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8 Interview Questions/Topics to Ask Managerial Candidates (and Why)

Posted by: Karen Booher on February 16th, 2021

Many interview questions that you ask managerial candidates should be different than for staff-level candidates. Your managers will be supervising, mentoring, motivating, guiding, and evaluating their staff, and therefore need a broader skill set and experience base. Try some of these suggestions from Glassdoor for Employers:

1.  How would you describe the culture in your department? How would your employees describe the culture in your department?

What this tells you: The manager’s reflectiveness, or lack thereof, will indicate whether they are in touch with the idea of building a great culture, or are out-of-touch or don’t think culture is a priority. If the manager is stumped or slow to respond, they probably haven’t given this topic much thought. However, if they respond enthusiastically that their team would describe a positive, empowerment culture where they are safe to express opinions and take calculated risks, then you are probably interviewing a manager who understands the importance of fostering a meaningful and employee-centered culture.

2.  What was one of the most difficult-to-achieve, but gratifying milestones in your career so far?

What this tells you:  This question shows what gives them a sense of growth and satisfaction and an indication of what motivates them in their career.

3.  What would your highest performing employee say about you? What would your most struggling employee say about you?

What this tells you:  This gives you plenty of opportunities to unearth how in touch the manager is with their employees’ development, successes, opportunities to improve, etc. It provides insight into their mentoring and coaching skills, as well as empathy.

4.  In your last 2-3 roles, what was your biggest impact? How did you help the company grow, or gain market share, or increase client base, or improve profitability?

What this tells you: By asking this question about more than one of their recent positions, it helps to uncover a theme. Do they consistently make positive contributions at their organizations and how might they be able to benefit your own company?

5.  Who have you promoted and why? Do you have a process for mentoring and developing your employees?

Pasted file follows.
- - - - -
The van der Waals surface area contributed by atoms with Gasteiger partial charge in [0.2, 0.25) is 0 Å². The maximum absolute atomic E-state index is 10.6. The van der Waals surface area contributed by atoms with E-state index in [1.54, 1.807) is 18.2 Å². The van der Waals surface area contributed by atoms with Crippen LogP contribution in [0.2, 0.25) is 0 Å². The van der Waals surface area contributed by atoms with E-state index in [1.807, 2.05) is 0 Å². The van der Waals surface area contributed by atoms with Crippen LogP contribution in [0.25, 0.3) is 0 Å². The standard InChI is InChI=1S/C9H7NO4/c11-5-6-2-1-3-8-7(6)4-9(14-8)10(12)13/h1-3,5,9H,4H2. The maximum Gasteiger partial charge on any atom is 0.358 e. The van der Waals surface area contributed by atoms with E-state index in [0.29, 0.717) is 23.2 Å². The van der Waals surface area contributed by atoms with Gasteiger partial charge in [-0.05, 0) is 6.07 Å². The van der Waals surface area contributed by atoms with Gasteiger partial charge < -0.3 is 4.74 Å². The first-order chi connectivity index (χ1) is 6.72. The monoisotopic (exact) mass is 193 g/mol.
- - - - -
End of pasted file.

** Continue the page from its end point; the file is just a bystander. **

What this tells you: Again, this speaks to their people management, coaching, and mentoring skills and the ability to respond to their team members’ needs and goals.

6.  How would you describe your management style? How would your employees describe your management style?

What this tells you: This question gets to the heart of the candidate. Where do their words focus – on the employees/teams; on the company; on themselves; equally divided among the three? Are they hands-on; hands-off; a mix of the two; concerned about building a happy place to work? Are their answers to both questions in-sync?

7.  What was the biggest failure you had in one of your recent roles? How did you respond to the situation? What did you learn?

What this tells you: This question will help identify the manager’s capacity and willingness to admit mistakes as well as how they respond to and learn from them which is imperative to their long-term success.

8.  What is your favorite technology and/or digital tool, and why? How has it supported your goals as a manager?

What this tells you: With today’s ever-evolving technology landscape, it is important to assess a manager’s comfortability and acceptance of a broad range of technological tools.

Bonus Interview Question – a Favorite of Elon Musk’s

According to SpaceX owner and Tesla CEO Elon Musk, it’s not about what school you went to or your level of education. Musk looks for “evidence of exceptional ability” when it comes to hiring. “If there’s a track record of exceptional achievement, then it’s likely that that will continue into the future,” he said in a 2017 interview.

“Tell me about some of the most difficult problems you worked on and how you solved them.”

The way someone responds to this, and the level of detail provided, gives Musk insight as to whether they are just saying they are the best at what they do versus really having achieved what they said (i.e., are they lying or telling the truth?).

According to Musk, the people who really solved the problem know exactly how they solved it and can (and will) describe the little details. His method hinges on the idea that someone making a false claim will lack the ability to back it up convincingly, so he wants to hear them talk about how they worked through a thorny issue, step by step.


  1. Glassdoor for Employers, “15 Interview Questions to Ask When Hiring a Manager”, by Jacqui Barrett-Poindexter, Feb 10, 2021.
  2. CNBC make it. “Elon Musk asks this question at every interview to spot a liar – why science says it actually works”, by Tom Popomaronis, Contributor, Jan 26, 2021.

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